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Billy Klüver «Experiments in Art and Technology - Documents» | Billy Klüver lectures on E.A.T., Toronto 1968
Billy Klüver, «Experiments in Art and Technology - Documents», 1967
Billy Klüver lectures on E.A.T., Toronto 1968 | Courtesy: ZKM Mediathek, Karlsruhe | ©
Billy Klüver lectures on E.A.T. in a TV studio in Toronto (CDN), March 1968; projected in the background some ideas by Rauschenberg for their performances at «9 Evenings: Theater and Engineering.»

 Billy Klüver

born 1927 in Monaco—died 2004; grew up in Salen, Sweden; studied engineering at the Royal Institute of Technology, Stockholm, and for his graduate thesis in physics, he created a Walt Disney-style animated film of electrons in streaming motion and attempted to sell it in Hollywood; president of the Stockholm University Film Society and was a co-founder of the Swedish Alliance of Film Societies; met Pontus Hultén, at that time the director of the Moderna Museet who recommended Klüver to the artist Jean Tinguely; in the course of the engineering of Tinguely's self-destroying machine for MoMA in New York in 1960, he met Robert Rauschenberg with whom he later collaborated; scientist at Bell Telephone Laboratories in Murray Hill, N.J., from 1958 to 1968 and held 10 patents. Klüver helped to develop Rauschenberg's sound sculpture «Oracle,» John Cage's electronic performances «Variations V» and «Variations VII,» and Andy Warhol's floating «Silver Clouds.»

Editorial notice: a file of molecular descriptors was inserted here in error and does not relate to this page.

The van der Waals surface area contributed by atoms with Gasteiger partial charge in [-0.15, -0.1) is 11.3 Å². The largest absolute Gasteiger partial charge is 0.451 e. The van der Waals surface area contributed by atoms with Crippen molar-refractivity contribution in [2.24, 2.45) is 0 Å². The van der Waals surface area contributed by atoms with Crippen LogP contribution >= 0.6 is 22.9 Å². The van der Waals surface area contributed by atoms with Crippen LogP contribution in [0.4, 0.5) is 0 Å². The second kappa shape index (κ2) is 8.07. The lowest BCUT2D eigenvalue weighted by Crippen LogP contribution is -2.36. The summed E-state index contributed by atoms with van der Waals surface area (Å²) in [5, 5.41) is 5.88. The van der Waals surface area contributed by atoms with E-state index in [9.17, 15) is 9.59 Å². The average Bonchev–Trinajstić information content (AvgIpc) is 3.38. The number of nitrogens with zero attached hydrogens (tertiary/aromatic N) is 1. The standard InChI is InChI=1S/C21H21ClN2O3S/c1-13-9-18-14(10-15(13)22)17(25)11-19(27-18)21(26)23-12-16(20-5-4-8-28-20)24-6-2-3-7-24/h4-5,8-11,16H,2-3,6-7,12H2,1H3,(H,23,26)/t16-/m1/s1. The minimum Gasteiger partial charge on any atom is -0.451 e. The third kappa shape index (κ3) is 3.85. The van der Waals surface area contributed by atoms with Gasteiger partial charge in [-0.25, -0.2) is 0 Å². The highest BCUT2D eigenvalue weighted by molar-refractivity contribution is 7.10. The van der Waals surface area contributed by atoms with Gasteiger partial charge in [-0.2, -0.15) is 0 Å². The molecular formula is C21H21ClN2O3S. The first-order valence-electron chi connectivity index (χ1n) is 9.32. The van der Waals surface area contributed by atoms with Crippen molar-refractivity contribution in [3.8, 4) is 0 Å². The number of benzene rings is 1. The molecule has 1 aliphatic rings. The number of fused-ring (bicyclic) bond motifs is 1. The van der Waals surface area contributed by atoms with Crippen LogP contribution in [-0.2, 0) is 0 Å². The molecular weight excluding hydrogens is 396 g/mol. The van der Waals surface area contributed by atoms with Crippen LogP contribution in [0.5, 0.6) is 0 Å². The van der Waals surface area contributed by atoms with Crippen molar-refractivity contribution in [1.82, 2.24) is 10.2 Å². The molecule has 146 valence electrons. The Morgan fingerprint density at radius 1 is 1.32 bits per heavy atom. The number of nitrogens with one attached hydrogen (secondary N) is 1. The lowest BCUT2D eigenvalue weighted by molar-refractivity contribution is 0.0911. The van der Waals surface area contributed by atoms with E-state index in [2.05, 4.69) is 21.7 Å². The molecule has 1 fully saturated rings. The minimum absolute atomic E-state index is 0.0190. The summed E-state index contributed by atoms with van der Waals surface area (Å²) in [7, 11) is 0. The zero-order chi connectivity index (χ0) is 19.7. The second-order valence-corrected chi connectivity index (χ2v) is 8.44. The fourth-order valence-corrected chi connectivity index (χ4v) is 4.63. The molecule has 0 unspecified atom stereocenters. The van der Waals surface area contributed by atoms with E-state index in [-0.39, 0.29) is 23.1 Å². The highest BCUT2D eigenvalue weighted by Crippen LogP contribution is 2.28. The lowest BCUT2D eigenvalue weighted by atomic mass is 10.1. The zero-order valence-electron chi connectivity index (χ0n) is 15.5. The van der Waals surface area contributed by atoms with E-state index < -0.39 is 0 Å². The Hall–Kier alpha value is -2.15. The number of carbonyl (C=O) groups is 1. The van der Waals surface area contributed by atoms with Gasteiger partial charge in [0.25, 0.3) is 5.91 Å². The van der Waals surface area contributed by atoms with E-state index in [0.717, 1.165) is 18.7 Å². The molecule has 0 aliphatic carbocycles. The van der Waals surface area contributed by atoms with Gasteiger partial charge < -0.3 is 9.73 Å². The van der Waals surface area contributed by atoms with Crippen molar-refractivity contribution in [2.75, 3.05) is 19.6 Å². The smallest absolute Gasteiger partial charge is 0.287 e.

Experiments in Art and Technology—the organization devised in September 1966 by Mr. Rauschenberg, Billy Klüver, the artist Bob Whitman and a Bell Labs engineer, Fred Waldhauer—quickly became an instrument of ongoing collaborations. E.A.T., as the organization is known, earned him a Chevalier des Arts et des Lettres from France and the Royal Order of Vasa from Sweden.